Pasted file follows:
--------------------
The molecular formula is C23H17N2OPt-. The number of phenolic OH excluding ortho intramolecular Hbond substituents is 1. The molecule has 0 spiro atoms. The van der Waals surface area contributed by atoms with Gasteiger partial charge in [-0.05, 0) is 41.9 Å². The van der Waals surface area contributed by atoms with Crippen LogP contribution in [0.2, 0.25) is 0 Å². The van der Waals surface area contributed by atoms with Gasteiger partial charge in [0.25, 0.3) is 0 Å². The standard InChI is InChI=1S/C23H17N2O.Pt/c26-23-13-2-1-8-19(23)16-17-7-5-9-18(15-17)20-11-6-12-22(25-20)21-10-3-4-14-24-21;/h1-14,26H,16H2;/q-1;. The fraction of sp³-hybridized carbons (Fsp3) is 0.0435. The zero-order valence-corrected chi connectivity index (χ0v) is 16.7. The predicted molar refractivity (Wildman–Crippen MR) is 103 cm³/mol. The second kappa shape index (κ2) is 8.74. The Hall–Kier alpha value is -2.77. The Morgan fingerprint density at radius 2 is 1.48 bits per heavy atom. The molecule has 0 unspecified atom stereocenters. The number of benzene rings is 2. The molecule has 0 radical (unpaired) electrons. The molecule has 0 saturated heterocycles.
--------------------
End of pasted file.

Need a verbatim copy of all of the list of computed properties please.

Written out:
The molecular formula is C23H17N2OPt-. The number of phenolic OH excluding ortho intramolecular Hbond substituents is 1. The molecule has 0 spiro atoms. The van der Waals surface area contributed by atoms with Gasteiger partial charge in [-0.05, 0) is 41.9 Å². The van der Waals surface area contributed by atoms with Crippen LogP contribution in [0.2, 0.25) is 0 Å². The van der Waals surface area contributed by atoms with Gasteiger partial charge in [0.25, 0.3) is 0 Å². The standard InChI is InChI=1S/C23H17N2O.Pt/c26-23-13-2-1-8-19(23)16-17-7-5-9-18(15-17)20-11-6-12-22(25-20)21-10-3-4-14-24-21;/h1-14,26H,16H2;/q-1;. The fraction of sp³-hybridized carbons (Fsp3) is 0.0435. The zero-order valence-corrected chi connectivity index (χ0v) is 16.7. The predicted molar refractivity (Wildman–Crippen MR) is 103 cm³/mol. The second kappa shape index (κ2) is 8.74. The Hall–Kier alpha value is -2.77. The Morgan fingerprint density at radius 2 is 1.48 bits per heavy atom. The molecule has 0 unspecified atom stereocenters. The number of benzene rings is 2. The molecule has 0 radical (unpaired) electrons. The molecule has 0 saturated heterocycles.